4 Ways That Dry January Is Great For Your Teeth

3 ways that doing dry january benefits your skin feature image

Dry January is a common New Year’s mini-resolution, and statistically one of the most successful. It doesn’t require a drastic lifestyle change, and the relatively short time limit helps too, making it more appealing than absolute, indefinite bans on guilty pleasures – and it’s not hard to see why those often get broken. So if you’re gearing up for a short break from the booze, here’s how you’ll also be doing your dental health a world of good:

  1. You’ll be cutting down on sugar
  2. You lessen the chances of acid erosion in your mouth
  3. Your smile stays brighter
  4. You’ll reduce your risk of oral cancer

All of which – we think you’ll agree – is pretty easy to get on board with!

The Sweeter Side of Drink

mojito close up

Many alcoholic drinks are packed full of sugar, and very few of them are up-front about it! Drinks like wine, Prosecco and many ciders are especially bad culprits, while certain cocktails, spirits and mixers can contain more sugar than cakes and chocolate bars. Giving up alcohol for a while means you can immediately take a huge amount of sugar out of your diet, which can only be a good thing for your teeth!

Protecting Your Tooth Enamel

checking teeth enamel

We talk about protecting your tooth enamel quite a lot, and quite right too! Your tooth enamel is actually incredibly tough (the hardest material in your body, in fact). Acids from food and drink are one of the biggest threats facing your tooth enamel – over time, they can wear it away to expose you to a risk of cavities and infection. Drinks dehydrate you and affect your body’s ability to neutralise harmful acids, which can speed up plaque formation and lead to tooth decay. Acidic drinks like wine are especially notable culprits for this.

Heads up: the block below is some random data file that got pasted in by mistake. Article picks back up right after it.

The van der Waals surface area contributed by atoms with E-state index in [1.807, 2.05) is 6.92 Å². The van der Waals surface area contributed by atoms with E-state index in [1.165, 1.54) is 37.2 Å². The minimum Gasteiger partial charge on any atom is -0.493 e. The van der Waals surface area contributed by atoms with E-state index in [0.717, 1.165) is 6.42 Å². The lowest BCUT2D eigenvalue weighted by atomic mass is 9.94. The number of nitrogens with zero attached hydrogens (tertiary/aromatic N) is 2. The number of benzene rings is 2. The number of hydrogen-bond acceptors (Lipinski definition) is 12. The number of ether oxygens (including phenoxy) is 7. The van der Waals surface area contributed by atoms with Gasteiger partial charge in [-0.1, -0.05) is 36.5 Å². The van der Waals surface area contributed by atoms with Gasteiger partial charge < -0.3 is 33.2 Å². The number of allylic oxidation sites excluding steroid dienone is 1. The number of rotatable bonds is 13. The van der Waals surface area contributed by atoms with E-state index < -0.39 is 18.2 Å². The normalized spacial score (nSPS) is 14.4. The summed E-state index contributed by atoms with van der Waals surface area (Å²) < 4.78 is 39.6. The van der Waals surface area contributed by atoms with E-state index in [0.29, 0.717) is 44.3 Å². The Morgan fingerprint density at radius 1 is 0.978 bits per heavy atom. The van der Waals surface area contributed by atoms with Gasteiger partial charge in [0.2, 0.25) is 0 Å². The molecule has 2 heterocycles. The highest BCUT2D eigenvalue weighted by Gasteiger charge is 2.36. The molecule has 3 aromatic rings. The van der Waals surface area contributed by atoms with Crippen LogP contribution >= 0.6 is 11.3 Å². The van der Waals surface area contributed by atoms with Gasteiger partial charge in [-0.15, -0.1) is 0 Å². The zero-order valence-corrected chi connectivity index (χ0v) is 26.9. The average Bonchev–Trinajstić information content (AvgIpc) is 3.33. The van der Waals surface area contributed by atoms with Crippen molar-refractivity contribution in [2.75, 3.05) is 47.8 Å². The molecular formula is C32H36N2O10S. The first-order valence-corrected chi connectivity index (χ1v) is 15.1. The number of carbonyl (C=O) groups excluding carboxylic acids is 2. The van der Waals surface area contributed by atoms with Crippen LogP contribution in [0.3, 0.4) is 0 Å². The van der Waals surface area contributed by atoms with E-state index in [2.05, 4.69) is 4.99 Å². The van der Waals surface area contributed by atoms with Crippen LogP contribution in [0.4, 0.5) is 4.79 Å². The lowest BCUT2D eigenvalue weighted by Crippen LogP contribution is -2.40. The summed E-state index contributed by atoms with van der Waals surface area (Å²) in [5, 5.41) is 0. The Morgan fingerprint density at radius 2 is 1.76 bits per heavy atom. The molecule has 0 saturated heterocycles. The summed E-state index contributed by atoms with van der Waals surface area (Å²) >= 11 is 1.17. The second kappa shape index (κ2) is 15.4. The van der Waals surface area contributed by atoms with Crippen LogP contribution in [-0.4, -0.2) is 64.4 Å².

Keep Your Smile Bright

 smiling woman

A bright and beautiful white smile is pretty high up the priority list for lots of us. Unfortunately, drinks like dark ales, spirits, mixers and wines can all contribute to staining and discolouration of your teeth. The tiny molecules called tannins are particularly bad for this. You may be seeing a pattern emerging – yes, wine is incredibly bad for your teeth!

Reduce Your Risk of the Big C

alcoholic drinks

Most people think of smoking as the biggest threat of oral cancer, and obviously they’re not entirely wrong. But alcohol can be a big factor too – in fact, it’s up there with one of the most significant risks. The experts say that excessive drinking increases the risk of mouth cancer by up to four times that of a non-drinker. Most people won’t be nearly that far up the scale, but all the same, it shows that cutting out alcohol for a little while is never a bad thing.

At AP Smilecare, we understand it can be hard to give things up, even for a little while. Stick with it, though – depending on your intake, you might quickly start to feel the results for yourself! And of course, whether you’re tee-totalling or not, your oral health is always our top priority here at AP Smilecare. We offer a range of core treatments including not only teeth whitening, but also covering gum health and smile makeovers. Pop into our Blackburn dental clinic and see how we can help!

Don’t forget to follow us on Twitter: @APSmilecare

Posted on: 12th Jan, 2018